On-the-Job Training Program
The primary objective of the MnDOT On-the-Job Training Program is to offer equal opportunity for the training and upgrading of minorities, women, and disadvantaged persons toward journey-level status in the highway construction trades.
The OJT Program involves shared responsibilities between the FHWA, MnDOT and the construction contractors. Some responsibilities include:
- Establishing an annual OJT trainee goal
- Assigning trainees and hours goal to projects
- Assigning annual OJT trainees and hours goal to contractors
- Recruiting and training minorities, women and disadvantaged persons
What is MnDOT's authority to have an OJT Program?
Per 23 CFR 230.11, MnDOT has an established OJT Program and an OJT Special Provision that has been approved by FHWA. This special provision is located in the Contract Special Provisions, Division S – Part B, S-41 (2041) On-the-Job Training Program.
How does the OJT Program apply to projects?
Before a project is advertised, it will be evaluated for an OJT goal. An OJT goal includes the minimum number of individual trainees, and a total number of hours that a contractor should utilize on a project. OJT goals are set after considering a number of factors such as:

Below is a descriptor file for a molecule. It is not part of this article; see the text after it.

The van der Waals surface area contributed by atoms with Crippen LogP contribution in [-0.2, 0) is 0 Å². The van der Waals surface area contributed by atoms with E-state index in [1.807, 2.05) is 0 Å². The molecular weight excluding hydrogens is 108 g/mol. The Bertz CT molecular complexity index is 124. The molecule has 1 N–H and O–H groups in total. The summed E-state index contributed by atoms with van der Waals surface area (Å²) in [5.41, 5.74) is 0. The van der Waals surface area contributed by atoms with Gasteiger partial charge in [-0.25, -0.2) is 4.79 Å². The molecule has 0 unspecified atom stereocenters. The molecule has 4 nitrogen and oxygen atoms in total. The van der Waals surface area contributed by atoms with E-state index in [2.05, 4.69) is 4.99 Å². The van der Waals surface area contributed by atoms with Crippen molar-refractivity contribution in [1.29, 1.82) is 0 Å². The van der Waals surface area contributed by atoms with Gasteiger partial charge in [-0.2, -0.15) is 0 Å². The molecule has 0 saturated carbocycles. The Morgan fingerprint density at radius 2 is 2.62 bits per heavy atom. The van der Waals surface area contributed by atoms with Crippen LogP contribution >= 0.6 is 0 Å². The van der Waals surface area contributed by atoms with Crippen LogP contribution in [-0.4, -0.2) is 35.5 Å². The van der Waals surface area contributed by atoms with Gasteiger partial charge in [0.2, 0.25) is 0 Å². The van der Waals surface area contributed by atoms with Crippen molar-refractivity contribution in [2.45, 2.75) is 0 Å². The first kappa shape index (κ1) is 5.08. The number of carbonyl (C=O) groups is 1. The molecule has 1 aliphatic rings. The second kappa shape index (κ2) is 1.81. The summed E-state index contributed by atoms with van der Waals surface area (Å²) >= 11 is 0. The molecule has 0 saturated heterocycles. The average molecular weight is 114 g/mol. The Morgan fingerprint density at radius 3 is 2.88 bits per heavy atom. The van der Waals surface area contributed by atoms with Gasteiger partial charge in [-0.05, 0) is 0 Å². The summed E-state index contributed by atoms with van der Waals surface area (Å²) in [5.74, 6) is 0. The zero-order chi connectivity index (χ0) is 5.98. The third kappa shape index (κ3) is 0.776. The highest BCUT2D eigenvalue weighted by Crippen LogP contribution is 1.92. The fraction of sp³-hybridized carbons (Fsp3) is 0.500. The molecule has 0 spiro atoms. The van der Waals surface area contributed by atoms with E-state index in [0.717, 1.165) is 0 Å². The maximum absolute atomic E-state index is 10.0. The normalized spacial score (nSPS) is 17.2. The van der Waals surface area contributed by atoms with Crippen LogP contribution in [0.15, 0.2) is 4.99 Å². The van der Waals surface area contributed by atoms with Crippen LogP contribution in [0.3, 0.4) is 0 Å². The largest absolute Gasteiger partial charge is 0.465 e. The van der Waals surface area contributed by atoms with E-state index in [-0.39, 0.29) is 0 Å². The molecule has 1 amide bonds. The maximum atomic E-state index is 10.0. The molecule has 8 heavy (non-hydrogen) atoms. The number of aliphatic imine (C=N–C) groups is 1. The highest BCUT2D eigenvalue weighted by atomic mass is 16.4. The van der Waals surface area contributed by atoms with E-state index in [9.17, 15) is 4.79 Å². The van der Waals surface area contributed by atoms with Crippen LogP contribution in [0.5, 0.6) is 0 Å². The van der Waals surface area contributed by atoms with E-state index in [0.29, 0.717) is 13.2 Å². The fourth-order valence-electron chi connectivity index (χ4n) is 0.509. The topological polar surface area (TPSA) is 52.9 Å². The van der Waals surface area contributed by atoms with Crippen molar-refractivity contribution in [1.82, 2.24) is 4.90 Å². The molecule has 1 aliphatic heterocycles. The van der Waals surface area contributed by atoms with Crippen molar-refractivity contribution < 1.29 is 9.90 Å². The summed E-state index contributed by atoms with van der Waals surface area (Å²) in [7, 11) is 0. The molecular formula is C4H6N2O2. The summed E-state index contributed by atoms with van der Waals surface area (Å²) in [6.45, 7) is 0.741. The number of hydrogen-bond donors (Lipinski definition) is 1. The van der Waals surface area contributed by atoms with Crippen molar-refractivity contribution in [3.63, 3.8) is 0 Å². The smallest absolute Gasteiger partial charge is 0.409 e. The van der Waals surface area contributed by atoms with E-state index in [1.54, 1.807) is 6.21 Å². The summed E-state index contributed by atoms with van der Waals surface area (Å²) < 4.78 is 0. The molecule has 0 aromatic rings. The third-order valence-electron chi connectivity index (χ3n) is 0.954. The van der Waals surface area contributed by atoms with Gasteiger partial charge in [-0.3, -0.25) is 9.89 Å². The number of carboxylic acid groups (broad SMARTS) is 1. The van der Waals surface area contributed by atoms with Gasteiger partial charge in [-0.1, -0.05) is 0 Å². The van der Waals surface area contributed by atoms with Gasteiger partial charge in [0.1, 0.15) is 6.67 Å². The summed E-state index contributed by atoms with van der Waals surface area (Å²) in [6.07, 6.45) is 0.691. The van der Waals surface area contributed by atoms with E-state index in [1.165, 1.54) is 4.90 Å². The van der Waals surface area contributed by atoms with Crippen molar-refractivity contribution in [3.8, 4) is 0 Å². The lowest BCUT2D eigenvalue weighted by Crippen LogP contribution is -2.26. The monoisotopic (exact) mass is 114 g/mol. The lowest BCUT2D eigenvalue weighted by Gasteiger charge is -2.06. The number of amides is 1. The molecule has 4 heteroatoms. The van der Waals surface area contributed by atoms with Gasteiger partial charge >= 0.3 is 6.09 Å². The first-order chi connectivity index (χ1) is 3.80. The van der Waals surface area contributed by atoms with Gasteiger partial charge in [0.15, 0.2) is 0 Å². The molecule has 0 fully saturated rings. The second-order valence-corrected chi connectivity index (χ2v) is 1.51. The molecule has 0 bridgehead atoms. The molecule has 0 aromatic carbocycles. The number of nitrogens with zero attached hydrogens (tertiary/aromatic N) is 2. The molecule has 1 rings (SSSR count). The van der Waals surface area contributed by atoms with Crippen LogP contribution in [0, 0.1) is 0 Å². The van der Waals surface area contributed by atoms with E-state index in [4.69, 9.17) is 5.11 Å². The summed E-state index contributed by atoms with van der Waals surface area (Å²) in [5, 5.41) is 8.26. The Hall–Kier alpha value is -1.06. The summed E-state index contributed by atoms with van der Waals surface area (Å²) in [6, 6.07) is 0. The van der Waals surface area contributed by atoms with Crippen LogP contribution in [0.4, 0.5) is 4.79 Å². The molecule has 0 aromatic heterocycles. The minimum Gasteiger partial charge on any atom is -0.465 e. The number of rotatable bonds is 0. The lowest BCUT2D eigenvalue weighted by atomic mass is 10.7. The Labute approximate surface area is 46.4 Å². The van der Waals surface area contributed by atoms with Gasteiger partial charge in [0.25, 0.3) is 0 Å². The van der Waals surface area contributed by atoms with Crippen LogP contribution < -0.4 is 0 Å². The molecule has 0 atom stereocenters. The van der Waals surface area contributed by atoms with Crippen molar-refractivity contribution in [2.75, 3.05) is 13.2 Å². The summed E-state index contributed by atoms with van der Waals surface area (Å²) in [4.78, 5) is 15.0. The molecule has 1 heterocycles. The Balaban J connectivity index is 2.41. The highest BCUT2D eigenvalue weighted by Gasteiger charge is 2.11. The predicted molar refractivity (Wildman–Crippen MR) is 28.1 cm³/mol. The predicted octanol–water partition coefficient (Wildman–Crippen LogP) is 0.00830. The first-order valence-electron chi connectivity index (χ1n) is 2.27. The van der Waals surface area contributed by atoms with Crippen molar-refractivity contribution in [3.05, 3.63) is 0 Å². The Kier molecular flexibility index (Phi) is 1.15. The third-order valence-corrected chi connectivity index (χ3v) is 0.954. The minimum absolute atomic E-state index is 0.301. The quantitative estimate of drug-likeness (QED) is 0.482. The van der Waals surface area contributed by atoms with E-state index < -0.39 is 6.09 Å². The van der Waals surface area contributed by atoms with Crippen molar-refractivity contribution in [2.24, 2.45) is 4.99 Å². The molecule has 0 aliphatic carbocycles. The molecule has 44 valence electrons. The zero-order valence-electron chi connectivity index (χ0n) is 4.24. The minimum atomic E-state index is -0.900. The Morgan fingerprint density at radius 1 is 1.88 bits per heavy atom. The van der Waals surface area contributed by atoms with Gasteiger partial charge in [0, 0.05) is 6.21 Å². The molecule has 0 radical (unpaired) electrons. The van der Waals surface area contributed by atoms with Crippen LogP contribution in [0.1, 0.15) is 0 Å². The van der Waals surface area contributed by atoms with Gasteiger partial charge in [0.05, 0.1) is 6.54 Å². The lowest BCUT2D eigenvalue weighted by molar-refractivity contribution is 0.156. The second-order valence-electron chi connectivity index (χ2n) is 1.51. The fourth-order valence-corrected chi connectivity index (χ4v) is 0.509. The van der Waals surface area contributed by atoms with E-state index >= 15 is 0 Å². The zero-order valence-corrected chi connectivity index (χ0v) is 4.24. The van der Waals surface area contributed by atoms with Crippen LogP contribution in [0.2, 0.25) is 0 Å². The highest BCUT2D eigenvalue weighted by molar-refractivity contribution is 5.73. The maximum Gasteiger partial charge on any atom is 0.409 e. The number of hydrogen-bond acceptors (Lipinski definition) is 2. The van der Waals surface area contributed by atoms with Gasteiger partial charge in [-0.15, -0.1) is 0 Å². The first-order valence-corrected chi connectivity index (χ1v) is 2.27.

- Length of the contract
- Amount of the contract
- Type of work in the contract
- Need for additional journey level workers in the area
- Availability of minorities, women, and other disadvantaged persons for training
- Other applicable guidelines
OJT program proposal (PDF)
Once a project with an OJT goal is awarded, the Apparent Low Bidder must submit an OJT Program Proposal form stating the anticipated trades, and potential sources for recruiting OJT trainees.
OJT trainee application (PDF)
The contractor must submit an OJT Trainee Application each calendar year for all trainees.
The contractor is then eligible for hourly reimbursement up to the goal of the contract. MnDOT may pay bonus incentives if the OJT is a graduate of a MnDOT OJT Supportive Services Program, and if the contractor assigned that trainee a mentor. Contractors must provide their trainees a copy of their training plan and a certificate of how many hours of training were completed.
Where can I find the OJT Special Provisions and forms?
The OJT Special Provisions and accompanying forms are all located on our forms page.
What happens if a contractor doesn't meet the OJT goal?
If a contractor does not meet the OJT goal for a project – trainee and/or hours goal – it must provide MnDOT's Office of Civil Rights (OCR) with a written explanation of the good faith efforts made to reach the goal. For more information, visit the On-the-Job Training Good Faith Effort page.
What are the On-the-Job Training supportive services programs?
The purpose of OJT Supportive Services program is to develop projects and initiatives that will enhance the state’s administration of the federal OJT program and to increase the pool of qualified minorities, women and disadvantaged individuals in the highway heavy construction trades. The MnDOT Office of Civil Rights Business and Program Development team manages the OJT Supportive Services Programs.
To find out if a trainee graduated from a MnDOT OJT Supportive Services Program, request a certificate of completion from the trainee or contact the MnDOT Office of Civil Rights.